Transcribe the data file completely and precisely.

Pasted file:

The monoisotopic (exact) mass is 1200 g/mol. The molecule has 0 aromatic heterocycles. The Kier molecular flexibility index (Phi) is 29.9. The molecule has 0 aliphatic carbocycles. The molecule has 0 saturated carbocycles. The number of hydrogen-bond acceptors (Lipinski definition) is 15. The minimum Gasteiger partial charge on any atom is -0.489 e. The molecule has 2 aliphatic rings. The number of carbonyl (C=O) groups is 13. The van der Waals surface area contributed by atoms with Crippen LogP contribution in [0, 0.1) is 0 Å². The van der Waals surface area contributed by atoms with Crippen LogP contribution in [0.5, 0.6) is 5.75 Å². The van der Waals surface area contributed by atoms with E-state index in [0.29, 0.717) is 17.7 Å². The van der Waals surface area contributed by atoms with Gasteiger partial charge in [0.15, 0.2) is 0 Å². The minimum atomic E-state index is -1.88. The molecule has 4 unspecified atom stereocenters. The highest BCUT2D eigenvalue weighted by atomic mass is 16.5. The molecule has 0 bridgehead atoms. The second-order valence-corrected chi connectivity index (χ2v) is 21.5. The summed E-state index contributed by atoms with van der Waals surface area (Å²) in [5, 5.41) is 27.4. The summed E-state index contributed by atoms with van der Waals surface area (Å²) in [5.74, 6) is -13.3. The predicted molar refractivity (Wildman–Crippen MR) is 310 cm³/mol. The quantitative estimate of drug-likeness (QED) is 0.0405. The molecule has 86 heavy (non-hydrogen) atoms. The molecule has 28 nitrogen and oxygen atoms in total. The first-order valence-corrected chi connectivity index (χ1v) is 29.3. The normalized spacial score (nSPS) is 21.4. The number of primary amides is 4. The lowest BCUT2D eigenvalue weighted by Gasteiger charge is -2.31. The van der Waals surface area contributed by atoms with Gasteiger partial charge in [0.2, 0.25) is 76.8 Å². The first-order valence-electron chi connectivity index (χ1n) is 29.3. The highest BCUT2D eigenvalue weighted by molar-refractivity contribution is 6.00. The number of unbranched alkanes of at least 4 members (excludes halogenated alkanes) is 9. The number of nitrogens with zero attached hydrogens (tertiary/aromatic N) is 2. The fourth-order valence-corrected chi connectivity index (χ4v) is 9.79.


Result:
The monoisotopic (exact) mass is 1200 g/mol. The molecule has 0 aromatic heterocycles. The Kier molecular flexibility index (Phi) is 29.9. The molecule has 0 aliphatic carbocycles. The molecule has 0 saturated carbocycles. The number of hydrogen-bond acceptors (Lipinski definition) is 15. The minimum Gasteiger partial charge on any atom is -0.489 e. The molecule has 2 aliphatic rings. The number of carbonyl (C=O) groups is 13. The van der Waals surface area contributed by atoms with Crippen LogP contribution in [0, 0.1) is 0 Å². The van der Waals surface area contributed by atoms with Crippen LogP contribution in [0.5, 0.6) is 5.75 Å². The van der Waals surface area contributed by atoms with E-state index in [0.29, 0.717) is 17.7 Å². The van der Waals surface area contributed by atoms with Gasteiger partial charge in [0.15, 0.2) is 0 Å². The minimum atomic E-state index is -1.88. The molecule has 4 unspecified atom stereocenters. The highest BCUT2D eigenvalue weighted by atomic mass is 16.5. The molecule has 0 bridgehead atoms. The second-order valence-corrected chi connectivity index (χ2v) is 21.5. The summed E-state index contributed by atoms with van der Waals surface area (Å²) in [5, 5.41) is 27.4. The summed E-state index contributed by atoms with van der Waals surface area (Å²) in [5.74, 6) is -13.3. The predicted molar refractivity (Wildman–Crippen MR) is 310 cm³/mol. The quantitative estimate of drug-likeness (QED) is 0.0405. The molecule has 86 heavy (non-hydrogen) atoms. The molecule has 28 nitrogen and oxygen atoms in total. The first-order valence-corrected chi connectivity index (χ1v) is 29.3. The normalized spacial score (nSPS) is 21.4. The number of primary amides is 4. The lowest BCUT2D eigenvalue weighted by Gasteiger charge is -2.31. The van der Waals surface area contributed by atoms with Gasteiger partial charge in [0.2, 0.25) is 76.8 Å². The first-order valence-electron chi connectivity index (χ1n) is 29.3. The highest BCUT2D eigenvalue weighted by molar-refractivity contribution is 6.00. The number of unbranched alkanes of at least 4 members (excludes halogenated alkanes) is 9. The number of nitrogens with zero attached hydrogens (tertiary/aromatic N) is 2. The fourth-order valence-corrected chi connectivity index (χ4v) is 9.79.